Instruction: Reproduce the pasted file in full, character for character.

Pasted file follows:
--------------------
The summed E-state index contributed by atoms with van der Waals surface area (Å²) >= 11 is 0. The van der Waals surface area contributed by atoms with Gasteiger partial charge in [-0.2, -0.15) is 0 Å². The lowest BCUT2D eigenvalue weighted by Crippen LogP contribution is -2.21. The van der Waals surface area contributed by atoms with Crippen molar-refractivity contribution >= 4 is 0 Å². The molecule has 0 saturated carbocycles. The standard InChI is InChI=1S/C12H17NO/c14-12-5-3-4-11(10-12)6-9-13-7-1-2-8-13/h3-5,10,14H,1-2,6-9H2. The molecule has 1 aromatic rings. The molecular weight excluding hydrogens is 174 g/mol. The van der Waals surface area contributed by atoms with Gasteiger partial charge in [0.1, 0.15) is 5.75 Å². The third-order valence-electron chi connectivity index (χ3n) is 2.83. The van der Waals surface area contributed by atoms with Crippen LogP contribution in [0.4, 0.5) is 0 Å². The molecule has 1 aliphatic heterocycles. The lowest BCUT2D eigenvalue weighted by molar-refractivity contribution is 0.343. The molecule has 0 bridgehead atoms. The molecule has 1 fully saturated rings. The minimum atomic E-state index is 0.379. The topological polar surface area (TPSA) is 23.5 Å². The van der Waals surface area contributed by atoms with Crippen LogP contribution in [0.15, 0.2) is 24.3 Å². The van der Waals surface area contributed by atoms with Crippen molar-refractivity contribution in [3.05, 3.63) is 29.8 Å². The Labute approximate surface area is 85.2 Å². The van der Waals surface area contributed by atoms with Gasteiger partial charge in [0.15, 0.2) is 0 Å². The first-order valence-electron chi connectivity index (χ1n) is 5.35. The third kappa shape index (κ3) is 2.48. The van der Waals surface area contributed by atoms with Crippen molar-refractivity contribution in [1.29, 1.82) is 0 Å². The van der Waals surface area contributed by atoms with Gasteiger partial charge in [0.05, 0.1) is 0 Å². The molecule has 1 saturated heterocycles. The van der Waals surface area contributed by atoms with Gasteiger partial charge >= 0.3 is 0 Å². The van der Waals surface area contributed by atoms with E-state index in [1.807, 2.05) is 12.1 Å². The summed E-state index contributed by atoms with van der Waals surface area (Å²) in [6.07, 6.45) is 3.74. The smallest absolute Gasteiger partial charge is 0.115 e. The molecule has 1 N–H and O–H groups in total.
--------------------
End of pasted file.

The summed E-state index contributed by atoms with van der Waals surface area (Å²) >= 11 is 0. The van der Waals surface area contributed by atoms with Gasteiger partial charge in [-0.2, -0.15) is 0 Å². The lowest BCUT2D eigenvalue weighted by Crippen LogP contribution is -2.21. The van der Waals surface area contributed by atoms with Crippen molar-refractivity contribution >= 4 is 0 Å². The molecule has 0 saturated carbocycles. The standard InChI is InChI=1S/C12H17NO/c14-12-5-3-4-11(10-12)6-9-13-7-1-2-8-13/h3-5,10,14H,1-2,6-9H2. The molecule has 1 aromatic rings. The molecular weight excluding hydrogens is 174 g/mol. The van der Waals surface area contributed by atoms with Gasteiger partial charge in [0.1, 0.15) is 5.75 Å². The third-order valence-electron chi connectivity index (χ3n) is 2.83. The van der Waals surface area contributed by atoms with Crippen LogP contribution in [0.4, 0.5) is 0 Å². The molecule has 1 aliphatic heterocycles. The lowest BCUT2D eigenvalue weighted by molar-refractivity contribution is 0.343. The molecule has 0 bridgehead atoms. The molecule has 1 fully saturated rings. The minimum atomic E-state index is 0.379. The topological polar surface area (TPSA) is 23.5 Å². The van der Waals surface area contributed by atoms with Crippen LogP contribution in [0.15, 0.2) is 24.3 Å². The van der Waals surface area contributed by atoms with Crippen molar-refractivity contribution in [3.05, 3.63) is 29.8 Å². The Labute approximate surface area is 85.2 Å². The van der Waals surface area contributed by atoms with Gasteiger partial charge in [0.15, 0.2) is 0 Å². The first-order valence-electron chi connectivity index (χ1n) is 5.35. The third kappa shape index (κ3) is 2.48. The van der Waals surface area contributed by atoms with Crippen molar-refractivity contribution in [1.29, 1.82) is 0 Å². The van der Waals surface area contributed by atoms with Gasteiger partial charge in [0.05, 0.1) is 0 Å². The molecule has 1 saturated heterocycles. The van der Waals surface area contributed by atoms with Gasteiger partial charge >= 0.3 is 0 Å². The van der Waals surface area contributed by atoms with E-state index in [1.807, 2.05) is 12.1 Å². The summed E-state index contributed by atoms with van der Waals surface area (Å²) in [6.07, 6.45) is 3.74. The smallest absolute Gasteiger partial charge is 0.115 e. The molecule has 1 N–H and O–H groups in total.